You are currently browsing the monthly archive for September 2010.
It’s been a miserable start to Autumn, not much sun around, but the greenhouse keeps producing a bounty of wonderful colours.
The tomatoes are still ripening, there’s around 30 more left on the plants. The peppers are now coming good, these orange ones are Etiuda, along with Cayenne and Scotch Bonnet chillies.
The Californian Wonder are starting to turn red at last.
And my solitary Scotch Bonnet, bought as a tiny plant from B&Q for 21p in the spring, is still going strong. I’ve been learning about the heat of these chillies which is measured on the Scoville Scale. Up until now I’ve grown Cayenne which register between 30,000 and 50,000 on the scale whereas Scotch Bonnet are between 100,000 and 325,000, not ones to try raw then! Good for homemade curries though!
Don’t forget my Foraging Free Giveaway Competition, just leave a comment to be included in the draw.
Last week was an easy to make medium-spiced Chick Pea and Mushroom curry. This week is probably my favourite home-made recipe by the Queen of Curry Madhur Jaffrey from her 2001 book “Foolproof Indian Cookery” (BBC). Beef Madras – we’ve stepped up a level in complexity, heat, and breadth of ingredients with this one but trust me it’s worth it.
2lb of good quality beef stewing steak (you can use pork or lamb shoulder meat just cook for 1hr instead of 1 1/2 hours)
400ml can of coconut milk
1tbsp coriander seeds
1 tsp black peppercorns
1 tsp fennel seeds
10 fenugreek seeds
4 hot dried red chillies
6 tbsp olive or groundnut oil
2 onions, very finely chopped
1 tsp very finely grated fresh root ginger
2 tsp crushed garlic
3-4 hot green chillies
2 large tomatoes, very finely chopped
1 1/2 tsp salt
1. Put the peppercorns, coriander, fennel & fenugreek seeds, cloves and dried chillies into a cast iron frying pan over a medium heat until they go a shade darker and start to give off a lovely spicy aroma. Leave to cool then grind to a powder.
2. Pour the oil into a wide non-stick pan over a medium heat (I use a wok), cook the onions until they soften and turn brown at the edges. Add the ginger, garlic and green chillies and stir for 20 seconds. Add the meat and cook, stirring for 5 minutes. Stir in the tomatoes, ground roasted spices, salt and cocunut milk and bring to the boil. (as the beef cooks for longer add a little water as well).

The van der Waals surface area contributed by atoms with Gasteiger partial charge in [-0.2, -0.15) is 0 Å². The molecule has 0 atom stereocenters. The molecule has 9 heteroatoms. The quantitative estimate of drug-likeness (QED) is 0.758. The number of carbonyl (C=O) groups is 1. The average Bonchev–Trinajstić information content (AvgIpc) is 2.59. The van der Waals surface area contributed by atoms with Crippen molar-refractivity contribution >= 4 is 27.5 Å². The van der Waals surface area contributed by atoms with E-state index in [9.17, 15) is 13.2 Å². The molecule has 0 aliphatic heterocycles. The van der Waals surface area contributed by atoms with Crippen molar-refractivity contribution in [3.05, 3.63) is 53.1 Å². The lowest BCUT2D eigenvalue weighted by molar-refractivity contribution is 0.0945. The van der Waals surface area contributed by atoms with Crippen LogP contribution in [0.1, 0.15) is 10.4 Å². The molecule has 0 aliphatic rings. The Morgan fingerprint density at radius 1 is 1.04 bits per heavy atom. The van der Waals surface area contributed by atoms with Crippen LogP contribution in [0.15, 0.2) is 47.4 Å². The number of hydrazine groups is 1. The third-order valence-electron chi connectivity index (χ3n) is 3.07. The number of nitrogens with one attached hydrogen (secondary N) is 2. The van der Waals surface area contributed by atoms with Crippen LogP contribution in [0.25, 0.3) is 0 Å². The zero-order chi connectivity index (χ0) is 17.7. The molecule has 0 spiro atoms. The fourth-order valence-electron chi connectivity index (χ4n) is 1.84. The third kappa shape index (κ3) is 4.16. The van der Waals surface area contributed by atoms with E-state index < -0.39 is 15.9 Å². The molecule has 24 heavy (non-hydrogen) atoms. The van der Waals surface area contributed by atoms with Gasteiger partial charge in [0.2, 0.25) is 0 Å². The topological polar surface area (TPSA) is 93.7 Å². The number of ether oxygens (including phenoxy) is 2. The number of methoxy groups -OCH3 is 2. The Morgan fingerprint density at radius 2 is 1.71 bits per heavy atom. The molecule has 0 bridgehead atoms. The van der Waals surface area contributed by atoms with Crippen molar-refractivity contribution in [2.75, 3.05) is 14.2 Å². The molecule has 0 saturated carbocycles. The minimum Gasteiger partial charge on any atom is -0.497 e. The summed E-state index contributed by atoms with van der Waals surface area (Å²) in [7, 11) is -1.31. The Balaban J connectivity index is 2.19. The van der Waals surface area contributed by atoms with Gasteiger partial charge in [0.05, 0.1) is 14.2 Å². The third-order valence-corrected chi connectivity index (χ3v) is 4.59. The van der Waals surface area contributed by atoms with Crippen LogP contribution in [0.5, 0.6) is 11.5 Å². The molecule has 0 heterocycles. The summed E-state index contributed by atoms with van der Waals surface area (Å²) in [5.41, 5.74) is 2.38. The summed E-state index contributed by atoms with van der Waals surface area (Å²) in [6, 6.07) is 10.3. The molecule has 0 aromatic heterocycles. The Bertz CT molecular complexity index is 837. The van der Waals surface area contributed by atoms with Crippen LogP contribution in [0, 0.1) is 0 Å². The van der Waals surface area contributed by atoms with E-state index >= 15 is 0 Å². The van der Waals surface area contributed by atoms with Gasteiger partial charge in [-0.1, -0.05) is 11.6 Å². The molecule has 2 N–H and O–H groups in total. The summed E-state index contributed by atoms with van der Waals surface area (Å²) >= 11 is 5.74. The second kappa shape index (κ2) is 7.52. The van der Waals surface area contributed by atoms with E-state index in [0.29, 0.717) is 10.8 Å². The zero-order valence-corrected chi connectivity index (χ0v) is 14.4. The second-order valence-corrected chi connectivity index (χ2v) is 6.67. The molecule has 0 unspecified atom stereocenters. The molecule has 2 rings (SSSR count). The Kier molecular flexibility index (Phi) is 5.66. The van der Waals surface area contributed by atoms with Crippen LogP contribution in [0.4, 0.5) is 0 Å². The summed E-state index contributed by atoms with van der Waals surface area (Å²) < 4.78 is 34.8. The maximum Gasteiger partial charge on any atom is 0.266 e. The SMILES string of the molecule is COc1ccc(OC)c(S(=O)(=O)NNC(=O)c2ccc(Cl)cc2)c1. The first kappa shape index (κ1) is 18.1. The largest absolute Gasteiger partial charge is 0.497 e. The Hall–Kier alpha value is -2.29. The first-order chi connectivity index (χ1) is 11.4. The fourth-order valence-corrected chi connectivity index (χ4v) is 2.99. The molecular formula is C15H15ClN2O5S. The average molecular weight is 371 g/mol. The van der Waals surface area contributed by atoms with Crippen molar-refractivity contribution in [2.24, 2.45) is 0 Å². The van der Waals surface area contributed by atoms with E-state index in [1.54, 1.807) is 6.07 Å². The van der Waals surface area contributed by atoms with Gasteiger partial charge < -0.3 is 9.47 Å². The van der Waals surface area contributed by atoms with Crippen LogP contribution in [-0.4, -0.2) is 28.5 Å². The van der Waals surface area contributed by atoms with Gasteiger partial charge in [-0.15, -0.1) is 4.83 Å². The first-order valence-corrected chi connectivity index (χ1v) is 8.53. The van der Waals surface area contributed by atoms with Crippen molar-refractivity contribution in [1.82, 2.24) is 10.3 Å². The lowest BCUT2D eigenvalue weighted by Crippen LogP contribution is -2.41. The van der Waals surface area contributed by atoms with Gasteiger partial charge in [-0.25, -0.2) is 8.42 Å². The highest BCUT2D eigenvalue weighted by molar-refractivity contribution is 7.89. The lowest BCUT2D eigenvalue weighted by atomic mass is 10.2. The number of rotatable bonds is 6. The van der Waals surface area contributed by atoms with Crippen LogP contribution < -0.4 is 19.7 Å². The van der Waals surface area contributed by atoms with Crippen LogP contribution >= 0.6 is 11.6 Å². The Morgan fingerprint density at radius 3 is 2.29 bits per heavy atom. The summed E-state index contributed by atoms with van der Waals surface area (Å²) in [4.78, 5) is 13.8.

3. Cover the pan, turn the heat to low and simmer gently for 1 1/2 hours until the meat is tender. Then take the lid off and boil away the liquid until you get it to the stage of a sauce which is just clinging to the tender meat.
This one will mature nicely in the fridge overnight or freeze for a quick curry next time you get the craving!
Garnish with coriander, serve with rice and/or breads. Perfect!
I mentioned in a previous post that I was going to start brewing my own beer. I want to have a proper go at it when the garden jobs have wound down for the winter but I’m not quite there yet getting the stuff together and having the time to give it the right level of attention. So against my better judgement I thought I’d give one of the cheap kits a try. Now I’ve been warned off them but with a weekend away with some friends from uni looming I thought it was a good opportunity to get some cheap homebrew on the go. Then I can see for myself whether or not these kits are any good.
Rather than waste my money on one of the more expensive kits between £20 and £25 I went for one at £12, an English Bitter kit, made by an Australian company, Coopers, one of their International Series. Uhhm not sure that was a good idea but what’s the worst that can happen? A few hours wasted and £12 down the drain.
First I sterilised the bucket, spatula and hydrometer in baby sterilising fluid. About an hour later I gave it a good rinse out and started the brew. I dissolved the contents of the can and a kilo of sugar in 2 litres of boiling water and then topped up with cold water to the 20 litre mark. Not sure about whether I should have added the sugar as the instructions just say dissolve contents of the can and any additional fermenting sugars. Oh well, I’ll soon find out if that’s right. Then I gave it a mix and checked the temperature which should ideally be between 21 and 27 degrees centigrade. It was 17 so I then topped up to 23 litres with hot water (got to 25 degrees), took the specific gravity reading (which is the original gravity, OG) and bunged the yeast in. The OG was 1030, is that good? I have no idea…….
According to the instructions temperature control through the fermentation process is important so I’m keeping mine between 21 and 27 degrees with an electric heating wrap (when my friend finds his, for the meantime an ordinary blanket will have to do). The bucket is covered with a clean cloth and the lid sat on top, not sealed, to allow the gas to escape but hopefully nothing nasty to get inside. The bucket went into the outhouse with a blanket wrapped round it to try and keep it warm enough for the yeast to do its thing.
Then I’ll leave for 5 days and check the specific gravity readings for a couple of days to see if I have a steady reading which will be the final gravity (FG). Well that’s what the instructions say anyway!
The formula for working out the final alcoholic content of the brew is (OG-FG)/7.46 + 0.5 = % alcohol by volume (ABV). I’d hope to get somewhere around the 4 % mark. Adding 0.5 into the formula is to reflect the addition of priming sugar for secondary fermentation (the bit at the bottling stage). So if I have an FG of say 1006 that means I should have an ABV of 3.7%.
So there it is, one brew on the go in about an hour. It should make around 40 pints, fingers crossed it won’t be 40 pints of cat pee!
This morning I knew virtually nothing about brewing beer, now I know a tiny bit more. The next step will be to get this lot bottled up and see what it’s like in a month or so. Then I want to move away from kits and onto better things when I have a bit more time on my hands. I’ll let you know how I get on!